Since the recession started, the staff of the Tennessee Advisory Commission on Intergovernmental Relations (TACIR) has worked to keep abreast of the situation and keep Tennessee decision-makers informed, the organization announced.
“As a means of communicating this information, TACIR is collaborating with Middle Tennessee State University’s Business and Economic Research Center to provide a website, mtsu.edu/berc/tacir, to track the state’s economy during the recovery from the recession that began in December 2007,” the groups’ website states. “The site allows the reader to follow labor-force status including employment and unemployment numbers, housing data including a housing price index and construction activity, and sales tax collections.”
The National Bureau of Economic Research (NBER), a private, nonprofit research organization that includes academic and non-academic economists, dates the expansion and contraction of the U.S. economy. NBER has dated the latest recession as beginning in December 2007 and ending in June 2009.
“While the recession may have ended in 2009, satisfactory job growth has eluded the national and most local economies,” the report continues. “To follow the progress of the Tennessee economy, indicators of economic activity are tracked going back at least until 2007.”
Tennessee Gov. Bill Haslam released the Jobs4TN plan earlier this month as a road map for the future of the state’s economic development.
According to a report published in Tennessee’s Business Spring 2012 issue, the plan focused the efforts of the state’s Department of Economic and Community Development on strategic business clusters where Tennessee has a distinct competitive advantage.
“Jobs4TN emphasized aiding existing Tennessee businesses to grow and expand in addition to adding resources and senior leadership talent to accomplish the long-standing goal of recruiting new businesses and jobs to the state,” the issue states.
According to the publication, the Jobs4TN plan lays out the Haslam administration’s economic development strategy resulting from a review of the department of Economic and Community Development, focusing on: prioritizing the strategic recruitment of target industries; assisting existing Tennessee businesses in expansions and remaining competitive; supporting regional and rural economic development strategies; and investing in innovation and reducing business regulation.
“My top priority is for Tennessee to be the No. 1 location in the Southeast for high-quality jobs,” Haslam said. “Our Jobs4TN plan is a blueprint for doing just that. By leveraging our existing assets in each region, we will be able to attract new businesses to the state while helping our existing businesses expand and remain competitive. We will also be making significant investments in innovation to position Tennessee as a national leader well into the future.”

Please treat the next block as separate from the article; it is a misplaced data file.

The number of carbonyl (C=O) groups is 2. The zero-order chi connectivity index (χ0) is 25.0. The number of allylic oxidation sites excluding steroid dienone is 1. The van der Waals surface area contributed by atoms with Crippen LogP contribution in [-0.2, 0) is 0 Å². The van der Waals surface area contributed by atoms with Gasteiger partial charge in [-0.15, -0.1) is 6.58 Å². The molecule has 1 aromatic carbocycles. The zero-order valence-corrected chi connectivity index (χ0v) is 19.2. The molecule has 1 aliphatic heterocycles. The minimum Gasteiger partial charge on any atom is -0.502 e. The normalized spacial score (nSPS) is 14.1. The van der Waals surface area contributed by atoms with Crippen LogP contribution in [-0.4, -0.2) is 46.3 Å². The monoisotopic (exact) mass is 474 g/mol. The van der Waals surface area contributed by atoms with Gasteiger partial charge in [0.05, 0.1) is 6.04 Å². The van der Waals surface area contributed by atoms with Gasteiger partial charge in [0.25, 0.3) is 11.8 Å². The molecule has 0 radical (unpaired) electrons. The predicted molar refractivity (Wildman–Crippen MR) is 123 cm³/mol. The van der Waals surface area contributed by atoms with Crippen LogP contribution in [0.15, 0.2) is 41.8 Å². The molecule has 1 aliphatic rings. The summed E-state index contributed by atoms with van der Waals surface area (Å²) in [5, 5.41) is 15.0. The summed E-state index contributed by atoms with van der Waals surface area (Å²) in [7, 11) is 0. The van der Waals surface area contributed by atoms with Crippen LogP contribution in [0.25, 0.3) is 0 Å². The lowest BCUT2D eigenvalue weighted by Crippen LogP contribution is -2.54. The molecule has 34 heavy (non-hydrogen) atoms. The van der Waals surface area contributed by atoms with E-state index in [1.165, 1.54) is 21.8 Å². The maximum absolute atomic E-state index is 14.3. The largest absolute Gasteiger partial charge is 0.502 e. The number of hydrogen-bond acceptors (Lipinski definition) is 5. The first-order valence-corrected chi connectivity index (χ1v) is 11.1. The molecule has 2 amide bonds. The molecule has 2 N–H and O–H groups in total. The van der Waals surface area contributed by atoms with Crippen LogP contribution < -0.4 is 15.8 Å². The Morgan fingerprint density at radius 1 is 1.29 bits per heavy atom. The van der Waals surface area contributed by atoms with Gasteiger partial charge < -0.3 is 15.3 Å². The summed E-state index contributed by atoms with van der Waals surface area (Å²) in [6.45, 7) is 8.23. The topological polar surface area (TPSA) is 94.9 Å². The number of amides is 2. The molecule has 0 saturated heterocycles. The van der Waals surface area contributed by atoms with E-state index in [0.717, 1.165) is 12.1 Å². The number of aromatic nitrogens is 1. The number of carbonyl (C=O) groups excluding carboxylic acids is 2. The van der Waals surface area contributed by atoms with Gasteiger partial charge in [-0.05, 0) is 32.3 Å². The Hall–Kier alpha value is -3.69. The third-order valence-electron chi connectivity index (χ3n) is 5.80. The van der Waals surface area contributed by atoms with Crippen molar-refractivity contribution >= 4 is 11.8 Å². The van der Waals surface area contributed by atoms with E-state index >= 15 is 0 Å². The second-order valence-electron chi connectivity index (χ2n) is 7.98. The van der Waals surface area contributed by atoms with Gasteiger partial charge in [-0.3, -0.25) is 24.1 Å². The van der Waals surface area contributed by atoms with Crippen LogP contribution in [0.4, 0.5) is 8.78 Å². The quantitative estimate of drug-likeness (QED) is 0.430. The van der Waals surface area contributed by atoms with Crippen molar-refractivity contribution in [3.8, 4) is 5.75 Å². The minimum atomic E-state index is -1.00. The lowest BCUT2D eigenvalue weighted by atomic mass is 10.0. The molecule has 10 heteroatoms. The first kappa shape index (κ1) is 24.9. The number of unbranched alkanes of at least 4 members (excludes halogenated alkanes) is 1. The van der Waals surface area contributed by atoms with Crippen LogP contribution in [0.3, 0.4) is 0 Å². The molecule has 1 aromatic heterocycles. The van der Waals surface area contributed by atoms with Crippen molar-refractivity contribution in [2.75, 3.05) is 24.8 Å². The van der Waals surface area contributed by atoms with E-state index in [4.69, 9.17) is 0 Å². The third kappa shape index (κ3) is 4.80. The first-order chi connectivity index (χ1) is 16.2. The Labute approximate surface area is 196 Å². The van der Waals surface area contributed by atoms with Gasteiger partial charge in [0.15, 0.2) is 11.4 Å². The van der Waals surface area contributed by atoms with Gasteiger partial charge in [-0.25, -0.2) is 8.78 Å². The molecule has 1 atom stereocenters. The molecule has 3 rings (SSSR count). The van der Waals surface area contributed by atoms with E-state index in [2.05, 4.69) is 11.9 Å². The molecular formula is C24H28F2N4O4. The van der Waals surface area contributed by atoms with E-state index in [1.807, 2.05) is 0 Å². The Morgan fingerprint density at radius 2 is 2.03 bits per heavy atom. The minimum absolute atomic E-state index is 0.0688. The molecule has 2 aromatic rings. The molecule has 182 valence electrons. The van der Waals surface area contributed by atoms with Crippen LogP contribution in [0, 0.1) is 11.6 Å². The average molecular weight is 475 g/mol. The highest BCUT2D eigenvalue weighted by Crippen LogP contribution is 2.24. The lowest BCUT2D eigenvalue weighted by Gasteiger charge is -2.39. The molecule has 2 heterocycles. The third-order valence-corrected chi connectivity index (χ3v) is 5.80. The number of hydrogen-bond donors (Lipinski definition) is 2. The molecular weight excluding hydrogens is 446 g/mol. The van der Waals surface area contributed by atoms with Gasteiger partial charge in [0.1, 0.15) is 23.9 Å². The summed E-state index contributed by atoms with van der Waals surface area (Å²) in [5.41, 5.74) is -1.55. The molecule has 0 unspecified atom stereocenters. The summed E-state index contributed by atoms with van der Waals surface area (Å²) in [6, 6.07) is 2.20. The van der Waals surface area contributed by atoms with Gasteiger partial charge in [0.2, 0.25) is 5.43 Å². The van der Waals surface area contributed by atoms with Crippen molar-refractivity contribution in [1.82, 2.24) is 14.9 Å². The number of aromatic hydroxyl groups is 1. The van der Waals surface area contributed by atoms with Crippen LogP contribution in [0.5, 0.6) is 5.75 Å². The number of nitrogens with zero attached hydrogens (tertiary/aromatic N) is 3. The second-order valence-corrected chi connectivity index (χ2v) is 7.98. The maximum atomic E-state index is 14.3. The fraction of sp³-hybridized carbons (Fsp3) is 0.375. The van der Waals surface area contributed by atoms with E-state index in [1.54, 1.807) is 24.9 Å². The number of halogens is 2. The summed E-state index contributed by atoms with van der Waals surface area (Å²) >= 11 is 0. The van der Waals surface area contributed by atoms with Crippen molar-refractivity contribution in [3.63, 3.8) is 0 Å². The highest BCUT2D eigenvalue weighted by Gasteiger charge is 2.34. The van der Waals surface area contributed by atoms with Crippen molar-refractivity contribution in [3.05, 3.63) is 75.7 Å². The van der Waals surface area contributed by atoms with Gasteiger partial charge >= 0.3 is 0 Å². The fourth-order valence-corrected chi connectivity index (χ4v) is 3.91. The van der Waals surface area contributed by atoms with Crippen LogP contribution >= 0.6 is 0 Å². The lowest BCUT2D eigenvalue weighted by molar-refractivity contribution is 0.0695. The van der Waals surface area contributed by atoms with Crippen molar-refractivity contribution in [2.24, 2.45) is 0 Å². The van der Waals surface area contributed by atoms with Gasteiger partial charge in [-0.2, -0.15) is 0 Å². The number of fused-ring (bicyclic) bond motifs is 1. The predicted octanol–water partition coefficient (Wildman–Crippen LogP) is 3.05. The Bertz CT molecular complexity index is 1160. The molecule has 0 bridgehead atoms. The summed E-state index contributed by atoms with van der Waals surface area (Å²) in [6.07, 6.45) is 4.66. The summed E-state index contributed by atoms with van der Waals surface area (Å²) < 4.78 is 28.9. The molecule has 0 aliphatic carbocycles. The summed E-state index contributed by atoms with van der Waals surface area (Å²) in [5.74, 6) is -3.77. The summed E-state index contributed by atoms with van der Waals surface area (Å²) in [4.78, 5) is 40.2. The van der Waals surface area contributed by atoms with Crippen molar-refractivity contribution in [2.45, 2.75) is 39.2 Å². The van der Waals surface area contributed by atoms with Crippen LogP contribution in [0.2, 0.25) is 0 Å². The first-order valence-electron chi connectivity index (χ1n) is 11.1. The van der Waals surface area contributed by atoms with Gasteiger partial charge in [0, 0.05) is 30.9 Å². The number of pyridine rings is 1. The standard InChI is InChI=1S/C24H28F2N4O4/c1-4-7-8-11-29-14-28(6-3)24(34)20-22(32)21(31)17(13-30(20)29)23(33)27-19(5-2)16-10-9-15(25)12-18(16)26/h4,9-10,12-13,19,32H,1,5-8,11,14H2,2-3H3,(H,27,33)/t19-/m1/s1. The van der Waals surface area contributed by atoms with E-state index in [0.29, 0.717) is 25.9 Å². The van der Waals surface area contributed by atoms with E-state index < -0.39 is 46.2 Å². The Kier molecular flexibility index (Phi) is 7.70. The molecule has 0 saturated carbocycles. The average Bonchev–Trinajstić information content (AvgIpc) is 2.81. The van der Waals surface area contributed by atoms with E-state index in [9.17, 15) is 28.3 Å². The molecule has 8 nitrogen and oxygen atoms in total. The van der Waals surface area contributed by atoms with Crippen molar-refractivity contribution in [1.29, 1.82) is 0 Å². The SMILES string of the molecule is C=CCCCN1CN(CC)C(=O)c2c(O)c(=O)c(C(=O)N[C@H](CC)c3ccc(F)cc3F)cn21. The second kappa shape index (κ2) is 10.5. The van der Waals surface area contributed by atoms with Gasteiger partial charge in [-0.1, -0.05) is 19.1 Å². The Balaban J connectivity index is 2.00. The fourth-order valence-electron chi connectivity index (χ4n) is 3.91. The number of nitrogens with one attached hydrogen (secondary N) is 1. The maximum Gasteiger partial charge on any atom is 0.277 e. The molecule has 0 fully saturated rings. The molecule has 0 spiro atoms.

In 2010, expansion of existing business accounted for nearly 86 percent of new jobs created in Tennessee, the report states.
The mining, logging and construction industry in the Nashville Metropolitan Statistical Area experienced year-over-year employment growth in January and February at 12.2 percent and 8.2 percent respectively, data from BERC shows.
Professional and business services witnessed growth during the same time period, with 7.6 percent in January and 5.9 percent in February. Most industries showed modest growth with the exception of non-durable goods, which shows a 2.3 percent year-over-year decrease in January and 1.9 percent decrease in February. Wholesale trade, information and government also experienced decreases during the same time period.
David Hayes, an adjunct professor at MTSU who serves on the Tennessee Workforce Development Board, discussed Job Creation: What Really Works? in the issue.
He writes, “In publishing, editors often speak of repurposing articles from past issues of magazines. They will pull them from the archives, dust them off, update some of the words and all of the illustrations and data, and then push them out to the public as if they were the newest thing.”
“That’s a lot of what we’re seeing now – that plus a lack of the most basic knowledge of economics. It could spell trouble, or one of these proposals may work, or maybe we’ll just wait long enough for the economy to fix itself,” he said, suggesting that part of our current unemployment is structural, not cyclical, and that the solution is centered in the marketplace, not in Washington.
Hayes noted the role of the government as crucial.
“Whether you believe the government should add capital into the system to stimulate the economy or remove regulations that may be restricting the market, you can’t avoid its importance,” he said.
What does stimulus money really do?
“If you give a large amount of cash to your cousin who is too much in debt to buy necessities, he will buy some groceries, but mostly he will pay bills. This may be good for the person he owes, but he still doesn’t have an income,” Hayes continued. “If the person he pays doesn’t have to pay it forward, he may spend it, but if he has sufficient resources, then the stimulus money will just sit there until some good reason to invest it comes along.”
Without a reason to do otherwise, Hayes says, stimulus dollars will inevitably end up in a wealthy person’s or company’s corner. If there were a good reason to do otherwise, there would be no need for a stimulus.
“What is missing from this approach is demand,” he said. “If you can create demand and need government help to create supply, the tax code, guaranteed loans, and other incentives move the market toward satisfying the demand.”
To read more about BERC or Tracking Tennessee’s Recovery, visit mtsu.edu/berc.